Aeschylus

Quiet Corner

12 Comments CherryPie on Jan 15th 2017

Wooden Ram

This delightful wooden ram is situated above the the Smith England Hairdressing Salon.

The wooden ram above dates from the shop’s former use by Stonehenge Woolen Industries, set up in the early C20th by Catherine Lovibond, with the aim of regenerating the rural economy. The firm continued in business till 1959. *

Wooden Ram

Gateway

The ram was recently renewed by Salisbury Civic Society. Situated next to the salon is this wonderful gateway.

*From a signboard on the Smith England building

4 Comments CherryPie on Jan 14th 2017

Fudgehenge

During my July visit to Salisbury I was rather taken with Roly’s Fudge Pantry’s presentation of Stonehenge. An article from the Salisbury Journal provided more information:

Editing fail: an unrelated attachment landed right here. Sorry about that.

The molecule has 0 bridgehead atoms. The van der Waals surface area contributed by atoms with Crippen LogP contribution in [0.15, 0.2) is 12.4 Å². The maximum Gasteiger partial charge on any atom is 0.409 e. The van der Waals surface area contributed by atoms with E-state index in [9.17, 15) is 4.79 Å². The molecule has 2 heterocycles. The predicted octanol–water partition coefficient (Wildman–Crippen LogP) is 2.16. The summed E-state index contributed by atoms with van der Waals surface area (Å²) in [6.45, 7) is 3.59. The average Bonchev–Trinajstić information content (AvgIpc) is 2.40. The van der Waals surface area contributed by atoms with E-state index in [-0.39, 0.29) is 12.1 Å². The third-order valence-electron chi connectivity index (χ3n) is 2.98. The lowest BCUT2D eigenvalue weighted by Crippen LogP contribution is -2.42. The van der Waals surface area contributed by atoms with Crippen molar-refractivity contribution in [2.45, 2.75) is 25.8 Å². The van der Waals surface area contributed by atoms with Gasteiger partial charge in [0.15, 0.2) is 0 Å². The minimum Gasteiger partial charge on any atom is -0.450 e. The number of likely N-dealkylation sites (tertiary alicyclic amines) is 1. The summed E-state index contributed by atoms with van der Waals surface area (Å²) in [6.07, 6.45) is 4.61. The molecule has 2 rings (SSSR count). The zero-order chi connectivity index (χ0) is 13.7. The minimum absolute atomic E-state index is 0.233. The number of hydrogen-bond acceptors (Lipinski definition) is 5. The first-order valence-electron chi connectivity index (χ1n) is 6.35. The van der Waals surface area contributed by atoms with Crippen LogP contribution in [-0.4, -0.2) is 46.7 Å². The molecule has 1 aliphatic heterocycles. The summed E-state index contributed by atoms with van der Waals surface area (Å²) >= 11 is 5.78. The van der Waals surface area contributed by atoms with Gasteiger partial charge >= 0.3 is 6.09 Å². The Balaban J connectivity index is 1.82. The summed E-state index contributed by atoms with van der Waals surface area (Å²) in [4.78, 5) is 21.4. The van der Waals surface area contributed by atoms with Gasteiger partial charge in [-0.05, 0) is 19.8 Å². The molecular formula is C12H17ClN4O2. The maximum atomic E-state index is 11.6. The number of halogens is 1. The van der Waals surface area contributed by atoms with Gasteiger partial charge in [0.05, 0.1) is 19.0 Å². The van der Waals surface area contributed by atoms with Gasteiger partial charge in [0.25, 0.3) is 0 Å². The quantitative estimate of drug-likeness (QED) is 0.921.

STONEHENGE has had a tasty makeover in time for National Fudge Day which takes place today [June 16, 2016].

Roly’s Fudge Pantry has unveiled what is dubbed as ‘Fudgehenge’ for the special occasion and is made entirely from the shop’s best-selling Vanilla Clotted Cream.

The idea for ‘Fudgehenge’ was dreamt up by former PR and marketing directors, Steven Jones and Sarah Orton the co-owners of Roly’s Fudge Pantry Salisbury, when they observed how many of their customers visited Stonehenge and Salisbury Cathedral.

Steven said: “Stonehenge is one of the most visited tourist attractions in the UK and less than 10 miles away, with many people combining a visit to both the famous prehistoric site with a visit to the cathedral built in 1220. We thought ‘Fudgehenge’ would be an amusing point of interest for thousands of international visitors that will flock past our window this summer on the way into Salisbury Cathedral.”

The model took Sarah several hours to construct with the help of photographs, a sharp knife and cocktail sticks to balance the fudge arches. Now Roly’s Fudge Pantry plans to display the ‘Fudgehenge’ sculpture in its High Street shop window until the end of Augusst.

At the time of the display  Roly’s Fudge Pantry were running a ‘Guess the Weight of Fudgehenge’ competition.

14 Comments CherryPie on Jan 13th 2017